Letter from the Director
Washington State University honored its heritage in plant science excellence this year with the naming of its new plant biosciences building.
The Orville A. Vogel Plant Biosciences Building was dedicated in September in honor of the USDA Agriculture Research Service scientist and WSU faculty member who developed the first commercial semi-dwarf wheat varieties and complementary production systems in the Pacific Northwest. Vogel’s work with dwarf wheat varieties is widely recognized for laying the foundation for the Green Revolution in developing countries and set the standard for scientific excellence still in place in the WSU Agricultural Research Center today.
Scientists in the ARC again came out on top WSU-wide in terms of competitive grant and contract awards for Fiscal 2007, with nearly $24 million in new funding. And, again, the research covers a broad range of topics.
For example, researcher Diter von Wettstein won a four-year, $837,000 grant from the National Institutes of Health to further his work on developing wheat varieties safe to eat for people with Celiac Disease, a genetic digestive and auto-immune disorder that damages the small intestine and interferes with absorption of nutrients from food.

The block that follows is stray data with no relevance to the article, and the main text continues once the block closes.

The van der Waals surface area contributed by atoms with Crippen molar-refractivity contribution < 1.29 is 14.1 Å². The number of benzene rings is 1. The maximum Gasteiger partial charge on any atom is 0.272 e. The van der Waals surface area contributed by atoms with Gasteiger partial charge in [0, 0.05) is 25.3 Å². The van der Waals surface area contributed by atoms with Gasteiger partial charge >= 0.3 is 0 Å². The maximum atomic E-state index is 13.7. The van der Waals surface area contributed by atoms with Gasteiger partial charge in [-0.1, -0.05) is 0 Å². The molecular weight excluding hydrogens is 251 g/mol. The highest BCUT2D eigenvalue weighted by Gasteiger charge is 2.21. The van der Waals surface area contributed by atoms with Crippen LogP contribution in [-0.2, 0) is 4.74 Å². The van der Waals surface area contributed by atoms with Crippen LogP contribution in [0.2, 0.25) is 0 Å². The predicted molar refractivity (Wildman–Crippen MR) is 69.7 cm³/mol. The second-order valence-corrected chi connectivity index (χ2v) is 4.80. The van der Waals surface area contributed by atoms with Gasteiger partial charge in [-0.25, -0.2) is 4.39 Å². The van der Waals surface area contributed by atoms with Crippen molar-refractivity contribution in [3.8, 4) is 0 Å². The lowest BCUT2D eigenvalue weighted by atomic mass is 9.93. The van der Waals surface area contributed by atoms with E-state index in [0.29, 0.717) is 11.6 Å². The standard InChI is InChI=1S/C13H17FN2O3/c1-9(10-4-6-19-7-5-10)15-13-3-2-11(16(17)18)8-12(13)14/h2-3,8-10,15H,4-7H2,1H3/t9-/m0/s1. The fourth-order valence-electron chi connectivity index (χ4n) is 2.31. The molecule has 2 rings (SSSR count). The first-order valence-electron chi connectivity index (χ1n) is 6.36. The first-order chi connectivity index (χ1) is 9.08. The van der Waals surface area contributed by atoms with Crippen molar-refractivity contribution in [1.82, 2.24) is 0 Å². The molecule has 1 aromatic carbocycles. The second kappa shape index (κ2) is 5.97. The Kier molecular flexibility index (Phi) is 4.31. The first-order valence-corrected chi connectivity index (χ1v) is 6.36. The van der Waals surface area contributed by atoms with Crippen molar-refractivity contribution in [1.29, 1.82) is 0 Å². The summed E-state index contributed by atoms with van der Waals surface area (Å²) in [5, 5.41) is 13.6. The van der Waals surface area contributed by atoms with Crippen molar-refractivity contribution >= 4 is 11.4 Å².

Entomology Professors Walter (Steve) Shepherd and Richard Zack are joining forces with Pacific Northwest beekeepers to find out what is causing the mysterious Colony Collapse Disorder that has wiped out thousands of hives throughout the region over the past several years.
Biofuels and bioproducts are emerging as a primary focus of ARC research. Professor Michael Kahn, a fellow in WSU’s Institute of Biological Chemistry and associate director of the ARC, received a three-year, $510,000 grant from the U.S. Department of Energy to continue fundamental research that may someday reduce farmers’ reliance on an increasingly expensive farm input: industrially produced nitrogen fertilizer. WSU researcher Jon Johnson collaborated with private industry partners to win a $583,000 award to assess poplar wood as a feedstock for the production of ethanol. The university’s Center for Precision Agricultural Systems is studying the effects of biofuel crop production on soils thanks to a $395,000 grant from the U.S. Department of Agriculture; Professor and ARC researcher Francis J. Pierce heads that center.
Wheat varieties developed by WSU spring wheat breeder Kim Kidwell and winter wheat breeder Steve Jones top the list of those grown in the state this year. They include Louise, a soft white common spring wheat variety developed by Kidwell, and a soft white winter club variety named Bruehl, and a hard red variety named Bauermeister, both of which were bred by Jones. The wheat breeders also released four new varieties including Jones’ Xerpha, a soft-white common winter wheat, and Kidwell’s Farnum, Whit, and Kelse.
All of these projects are fundamentally based in excellent, relevant, cutting edge science. They tell a compelling story of partnership, innovation, and discovery. I appreciate you taking a moment from your busy schedule to review this report. Please feel free to contact me with your questions or comments. You can reach me at AgResearch@wsu.edu or 509.335.4563.